donatas abraitis

IPv6 as a metadata store

It’s 2017, but I still have to tell people time to time what it is, how it works, what’s the benefit comparing with ancient protocol, how it differs and so on and so forth.

Although it has been around for years, it has only been until recently that IPv6 adoption has been gaining pace.

As you see in the picture below IPv6 adoption is getting pace. What does it mean? It means, that more and more devices are connecting to the internet (Internet of Things is trending these days) and they require to be reachable from outside bypassing well-known CG-NAT and other stuff. Even performance is nearly 10-15% better with IPv6, thus there is zero reason why not to start to use IPv6 this right now.

IPv6 adoption

IPv6 is really matured with a huge address space which requires thinking differently. Hence, the first thing in this “new” protocol is addressing. The rules valid for IPv6 are not valid for IPv6 anymore, thus why do not exploit this capability for other purposes like storing some useful information (state, metadata, etc.) inside address space?

Some ISPs integrates such metadata inside IPv6 address like VLAN, VXLAN, department, building, service, tag, even the port (better to use DNS if IP would be changed in some circumstances) number could be mapped. I remember when we started to implement IPv6 at Vinted (it was my second IPv6 deployment) we brainstormed what would be the best way to divide this address space to be readable, practical and scalable. First iterations were too much overengineered as usually (too much metadata relied on address itself: service, data center, location). Eventually, this was enumerated the simplest way.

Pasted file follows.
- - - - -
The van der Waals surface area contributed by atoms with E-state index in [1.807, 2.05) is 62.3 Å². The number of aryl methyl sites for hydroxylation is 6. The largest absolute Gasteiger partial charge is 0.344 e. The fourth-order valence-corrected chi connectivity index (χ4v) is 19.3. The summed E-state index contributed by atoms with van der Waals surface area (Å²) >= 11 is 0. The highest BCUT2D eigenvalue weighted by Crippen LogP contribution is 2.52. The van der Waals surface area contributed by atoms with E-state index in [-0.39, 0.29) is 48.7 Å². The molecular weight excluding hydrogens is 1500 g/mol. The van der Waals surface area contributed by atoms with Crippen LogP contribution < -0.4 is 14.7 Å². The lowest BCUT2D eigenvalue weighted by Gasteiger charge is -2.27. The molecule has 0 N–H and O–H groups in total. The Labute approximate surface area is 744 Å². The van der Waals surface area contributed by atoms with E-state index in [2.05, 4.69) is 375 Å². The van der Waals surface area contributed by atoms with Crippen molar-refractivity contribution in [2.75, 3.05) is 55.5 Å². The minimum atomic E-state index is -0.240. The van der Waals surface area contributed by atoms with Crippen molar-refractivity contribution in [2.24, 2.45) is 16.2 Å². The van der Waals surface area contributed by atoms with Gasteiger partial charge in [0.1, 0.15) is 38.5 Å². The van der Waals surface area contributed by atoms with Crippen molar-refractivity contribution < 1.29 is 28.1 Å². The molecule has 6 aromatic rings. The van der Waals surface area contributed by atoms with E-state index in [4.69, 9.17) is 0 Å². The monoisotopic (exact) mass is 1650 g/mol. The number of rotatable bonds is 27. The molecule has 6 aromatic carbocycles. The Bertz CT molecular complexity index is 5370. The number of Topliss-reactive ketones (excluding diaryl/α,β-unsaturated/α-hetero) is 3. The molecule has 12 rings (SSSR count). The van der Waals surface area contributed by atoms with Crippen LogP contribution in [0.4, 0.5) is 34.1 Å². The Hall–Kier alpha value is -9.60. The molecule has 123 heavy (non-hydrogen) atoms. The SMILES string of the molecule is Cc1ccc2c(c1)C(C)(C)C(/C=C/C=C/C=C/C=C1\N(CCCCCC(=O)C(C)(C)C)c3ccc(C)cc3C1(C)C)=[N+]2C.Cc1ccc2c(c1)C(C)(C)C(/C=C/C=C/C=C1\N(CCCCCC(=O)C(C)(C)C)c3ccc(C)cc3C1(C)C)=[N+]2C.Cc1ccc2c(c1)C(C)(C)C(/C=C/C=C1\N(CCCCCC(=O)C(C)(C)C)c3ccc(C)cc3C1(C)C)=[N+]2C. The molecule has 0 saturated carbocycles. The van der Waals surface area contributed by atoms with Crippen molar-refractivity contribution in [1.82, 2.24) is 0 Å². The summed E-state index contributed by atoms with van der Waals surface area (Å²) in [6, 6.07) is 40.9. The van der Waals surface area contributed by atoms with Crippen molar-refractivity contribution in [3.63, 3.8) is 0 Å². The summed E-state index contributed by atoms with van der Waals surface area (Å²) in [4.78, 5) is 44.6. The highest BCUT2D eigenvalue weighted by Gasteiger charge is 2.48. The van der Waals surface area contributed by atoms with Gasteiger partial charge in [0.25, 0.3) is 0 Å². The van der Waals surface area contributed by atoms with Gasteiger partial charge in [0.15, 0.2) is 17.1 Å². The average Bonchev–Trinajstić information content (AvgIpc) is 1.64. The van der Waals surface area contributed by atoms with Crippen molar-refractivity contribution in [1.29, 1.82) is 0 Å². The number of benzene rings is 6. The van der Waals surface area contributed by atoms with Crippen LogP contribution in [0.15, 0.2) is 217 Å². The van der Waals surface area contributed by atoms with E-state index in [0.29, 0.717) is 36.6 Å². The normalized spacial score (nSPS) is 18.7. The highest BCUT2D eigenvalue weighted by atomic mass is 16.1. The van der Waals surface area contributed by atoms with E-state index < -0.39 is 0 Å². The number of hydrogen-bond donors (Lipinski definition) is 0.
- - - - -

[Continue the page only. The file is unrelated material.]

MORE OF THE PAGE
Another one more interesting approach for storing metadata info in IPv6 address is for sharding.

Sharding helps in cases when you want to spread your data across more than one node. And to keep this information consistent for read/write operations crucial to keep metadata somewhere for the client to know where to send data. You cannot send read requests to random nodes because data is not replicated. This makes IPv6 addresses a suitable place for such metadata.

For instance, let’s do sharding for three memcached instances. We have three nodes with appropriate addressing where the last four octets are delegated for start:end.


The first node handles shards from zero to 0x03e7 and so on. Below is the minimal PoC how it works (I picked CRC16 algorithm to hash keys):

require 'digest/crc16'

class Sharding
  def initialize(nodes, key)
    @nodes = nodes
    @key = key
    @max_slots = max_slots

  def max_slots
    @nodes.each do |node|
      octets = node.split(':')
      shard_end = octets[octets.size - 1].hex
      @max_slots = shard_end if shard_end > @max_slots

  def get_shard
    @nodes.each do |node|
      octets = node.split(':')
      shard_start = octets[octets.size - 2].hex
      shard_end = octets[octets.size - 1].hex
      shard_hex = Digest::CRC16.hexdigest(@key).hex % @max_slots
      return node if shard_hex >= shard_start && shard_hex <= shard_end


nodes = [

p, 'example_key0').get_shard
p, 'example_key1').get_shard

This produces output:

% ruby sharding.rb

Keep in mind, that this method won’t work if you operate SLAAC inside your network, it relies on static IP addresses or DHCPv6. The best way would be to announce /128 from node (this task could be automated) unless you operate on L2-only network. As I mentioned above we need only last four bytes from IP address, hence /120 is enough. According to IPv6 addressing architecture /64 is given for host (it doesn’t matter if it’s point-to-point link or end customer), thus everyone is able to implement this approach.


  • Algorithms are opinions embedded in code, while IPv6 address space is an extra storage for metadata;
  • In practice there are two ways to implement things: popular or correct, pick one responsibly.